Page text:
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Three Cups of Tea: One Man's Mission to Promote Peace - One School at a Time Paperback – Audiobook, January 30, 2007
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From Viking Press
In regards to the 60 Minutes episode that aired April 17, 2011: "Greg Mortenson’s work as a humanitarian in Afghanistan and Pakistan has provided tens of thousands of children with an education. 60 Minutes is a serious news organization and in the wake of their report, Viking plans to carefully review the materials with the author."
From Publishers Weekly
Starred Review. Some failures lead to phenomenal successes, and this American nurse's unsuccessful attempt to climb K2, the world's second tallest mountain, is one of them. Dangerously ill when he finished his climb in 1993, Mortenson was sheltered for seven weeks by the small Pakistani village of Korphe; in return, he promised to build the impoverished town's first school, a project that grew into the Central Asia Institute, which has since constructed more than 50 schools across rural Pakistan and Afghanistan. Coauthor Relin recounts Mortenson's efforts in fascinating detail, presenting compelling portraits of the village elders, con artists, philanthropists, mujahideen, Taliban officials, ambitious school girls and upright Muslims Mortenson met along the way. As the book moves into the post-9/11 world, Mortenson and Relin argue that the United States must fight Islamic extremism in the region through collaborative efforts to alleviate poverty and improve access to education, especially for girls. Captivating and suspenseful, with engrossing accounts of both hostilities and unlikely friendships, this book will win many readers' hearts. (Mar.)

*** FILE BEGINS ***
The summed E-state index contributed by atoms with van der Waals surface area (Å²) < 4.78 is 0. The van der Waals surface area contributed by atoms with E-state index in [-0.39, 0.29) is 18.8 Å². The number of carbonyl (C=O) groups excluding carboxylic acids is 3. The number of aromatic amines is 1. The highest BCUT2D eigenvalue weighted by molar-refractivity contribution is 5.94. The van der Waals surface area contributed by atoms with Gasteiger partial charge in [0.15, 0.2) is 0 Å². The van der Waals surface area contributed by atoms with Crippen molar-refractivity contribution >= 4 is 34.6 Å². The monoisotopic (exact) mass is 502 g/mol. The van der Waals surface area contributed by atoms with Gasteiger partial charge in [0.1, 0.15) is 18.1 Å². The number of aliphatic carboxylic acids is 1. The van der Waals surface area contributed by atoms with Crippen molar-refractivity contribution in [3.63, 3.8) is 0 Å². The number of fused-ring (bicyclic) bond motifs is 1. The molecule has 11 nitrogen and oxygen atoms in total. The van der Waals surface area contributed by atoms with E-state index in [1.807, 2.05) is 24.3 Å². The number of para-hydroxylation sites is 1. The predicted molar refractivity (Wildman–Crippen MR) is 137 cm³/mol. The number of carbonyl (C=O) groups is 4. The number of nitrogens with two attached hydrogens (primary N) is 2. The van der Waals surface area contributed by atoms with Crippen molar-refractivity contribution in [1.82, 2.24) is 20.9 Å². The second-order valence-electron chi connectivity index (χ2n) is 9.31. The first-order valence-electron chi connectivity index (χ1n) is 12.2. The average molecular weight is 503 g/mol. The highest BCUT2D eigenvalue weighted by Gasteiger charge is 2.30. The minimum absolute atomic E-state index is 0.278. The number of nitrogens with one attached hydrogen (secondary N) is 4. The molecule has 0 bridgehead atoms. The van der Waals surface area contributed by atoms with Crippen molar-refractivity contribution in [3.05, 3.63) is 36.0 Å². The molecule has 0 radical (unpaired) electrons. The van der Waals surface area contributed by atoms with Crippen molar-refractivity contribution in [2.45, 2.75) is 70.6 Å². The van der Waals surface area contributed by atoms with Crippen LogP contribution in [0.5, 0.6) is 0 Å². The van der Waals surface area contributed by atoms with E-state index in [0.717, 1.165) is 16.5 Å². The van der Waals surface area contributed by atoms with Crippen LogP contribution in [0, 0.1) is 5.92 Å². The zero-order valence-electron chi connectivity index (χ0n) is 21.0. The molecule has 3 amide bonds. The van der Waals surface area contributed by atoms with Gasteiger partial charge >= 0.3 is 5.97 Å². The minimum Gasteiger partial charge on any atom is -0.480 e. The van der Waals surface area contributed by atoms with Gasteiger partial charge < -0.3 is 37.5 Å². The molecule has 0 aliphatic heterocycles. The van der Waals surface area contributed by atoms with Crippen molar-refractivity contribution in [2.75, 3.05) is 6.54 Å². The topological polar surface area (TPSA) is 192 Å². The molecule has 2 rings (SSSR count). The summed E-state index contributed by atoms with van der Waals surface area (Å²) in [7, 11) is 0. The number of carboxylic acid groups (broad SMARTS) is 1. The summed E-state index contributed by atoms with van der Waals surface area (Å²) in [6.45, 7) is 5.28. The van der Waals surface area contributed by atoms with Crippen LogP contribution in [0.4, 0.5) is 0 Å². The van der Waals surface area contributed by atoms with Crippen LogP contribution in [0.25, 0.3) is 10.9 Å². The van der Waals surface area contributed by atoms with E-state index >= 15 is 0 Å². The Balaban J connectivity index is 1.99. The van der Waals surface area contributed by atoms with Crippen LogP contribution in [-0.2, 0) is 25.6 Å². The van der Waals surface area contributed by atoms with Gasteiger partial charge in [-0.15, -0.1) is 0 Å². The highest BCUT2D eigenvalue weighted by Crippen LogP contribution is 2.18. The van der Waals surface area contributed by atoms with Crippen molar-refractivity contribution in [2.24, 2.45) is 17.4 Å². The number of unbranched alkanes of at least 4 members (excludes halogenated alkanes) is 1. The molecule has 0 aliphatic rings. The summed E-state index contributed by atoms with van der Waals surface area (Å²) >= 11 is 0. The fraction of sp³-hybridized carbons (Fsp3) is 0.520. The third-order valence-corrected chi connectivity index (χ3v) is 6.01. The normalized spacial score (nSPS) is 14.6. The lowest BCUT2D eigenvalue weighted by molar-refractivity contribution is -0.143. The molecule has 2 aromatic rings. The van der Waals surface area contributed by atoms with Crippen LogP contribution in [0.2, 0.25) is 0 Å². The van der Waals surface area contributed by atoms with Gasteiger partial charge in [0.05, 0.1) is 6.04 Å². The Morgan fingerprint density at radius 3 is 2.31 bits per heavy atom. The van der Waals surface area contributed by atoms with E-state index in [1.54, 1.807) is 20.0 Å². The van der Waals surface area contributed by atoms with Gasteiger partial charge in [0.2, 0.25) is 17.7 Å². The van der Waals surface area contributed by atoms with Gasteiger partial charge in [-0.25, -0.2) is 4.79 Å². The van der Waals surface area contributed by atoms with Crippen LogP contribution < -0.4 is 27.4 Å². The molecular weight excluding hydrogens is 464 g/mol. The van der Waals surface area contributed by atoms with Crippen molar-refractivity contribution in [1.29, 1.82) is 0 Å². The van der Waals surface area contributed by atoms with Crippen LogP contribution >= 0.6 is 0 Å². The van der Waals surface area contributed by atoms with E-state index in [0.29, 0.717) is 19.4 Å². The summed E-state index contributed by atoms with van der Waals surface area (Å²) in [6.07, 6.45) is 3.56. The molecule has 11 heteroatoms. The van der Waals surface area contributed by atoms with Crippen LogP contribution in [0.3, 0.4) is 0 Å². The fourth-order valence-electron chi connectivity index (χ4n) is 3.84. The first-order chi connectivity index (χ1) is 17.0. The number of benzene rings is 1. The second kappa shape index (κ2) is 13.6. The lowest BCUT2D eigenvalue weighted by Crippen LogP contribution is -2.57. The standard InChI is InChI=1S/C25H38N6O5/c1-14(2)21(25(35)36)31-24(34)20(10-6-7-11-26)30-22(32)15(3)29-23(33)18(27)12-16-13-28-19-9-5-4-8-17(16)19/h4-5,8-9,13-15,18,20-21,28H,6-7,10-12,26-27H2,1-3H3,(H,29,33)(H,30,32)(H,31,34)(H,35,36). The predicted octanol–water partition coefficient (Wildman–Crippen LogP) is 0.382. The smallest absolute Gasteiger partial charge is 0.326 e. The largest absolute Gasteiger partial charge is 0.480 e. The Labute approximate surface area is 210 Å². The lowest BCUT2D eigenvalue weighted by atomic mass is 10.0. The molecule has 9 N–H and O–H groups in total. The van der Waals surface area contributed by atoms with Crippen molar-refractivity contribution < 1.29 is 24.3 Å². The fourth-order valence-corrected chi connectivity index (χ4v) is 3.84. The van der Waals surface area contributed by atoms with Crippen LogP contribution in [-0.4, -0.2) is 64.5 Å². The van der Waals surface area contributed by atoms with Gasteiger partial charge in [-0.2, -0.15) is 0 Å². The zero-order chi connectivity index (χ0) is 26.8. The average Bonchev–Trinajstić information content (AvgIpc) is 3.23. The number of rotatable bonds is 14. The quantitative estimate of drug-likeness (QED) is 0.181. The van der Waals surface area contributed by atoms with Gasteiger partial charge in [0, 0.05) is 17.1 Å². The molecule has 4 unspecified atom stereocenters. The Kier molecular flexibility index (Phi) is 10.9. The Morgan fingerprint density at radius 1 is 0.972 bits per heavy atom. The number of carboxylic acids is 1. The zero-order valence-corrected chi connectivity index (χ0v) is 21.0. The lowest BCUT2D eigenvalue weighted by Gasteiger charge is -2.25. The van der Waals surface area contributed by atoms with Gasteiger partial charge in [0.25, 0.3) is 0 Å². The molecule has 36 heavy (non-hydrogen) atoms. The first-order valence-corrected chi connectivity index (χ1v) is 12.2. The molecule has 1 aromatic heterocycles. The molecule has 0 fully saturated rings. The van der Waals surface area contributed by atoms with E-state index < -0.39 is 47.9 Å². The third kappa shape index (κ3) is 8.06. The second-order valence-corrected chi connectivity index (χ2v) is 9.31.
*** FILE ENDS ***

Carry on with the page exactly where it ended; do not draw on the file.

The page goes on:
Copyright © Reed Business Information, a division of Reed Elsevier Inc. All rights reserved. --This text refers to the Preloaded Digital Audio Player edition.
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Top Customer Reviews
Having said all of that, I did not like the way that Greg's story was told. The author, David Oliver Relin, is a journalist and I expected him to be more objective. It is clear that Greg Mortensen is a hero, but the author feels the need to bludgeon the reader over the head with that statement when is not at all necessary. Anyone reading the facts will come to that conclusion.
I appreciated the photos which were provided. They put a face to several of the key Pakistani and American people portayed in the book, so they were more real. The map was also helpful except that several of the towns which were discussed in the last quarter of the book weren't pictured (so it was harder to place them in geographical context).
I recommend this book to everyone, and I plan to donate to the charity which Greg established.
I would like to say, however, that in places this book did become quite slow, and I picked it up and put it down many times. Although I do not agree with some of the vitriolic comments other reviewers have made about David O. Relin's writing, I think the story could've been more "lively". I struggled over whether to give this book 3 or 4 stars, and only gave it 4 due to its message.
Oh, yeah... I've heard some negative things regarding Mortenson's atheism and the fact that he (unlike his missionary parents) is not striving to "save" non-Christian souls. I think this is very wrong. His intention is to bring "basic education" to children, not to convert them to another (America's)faith! I think it is sad that this story - and this man's work -is not being appreciated by many who consider themselves to be spiritually enlightened.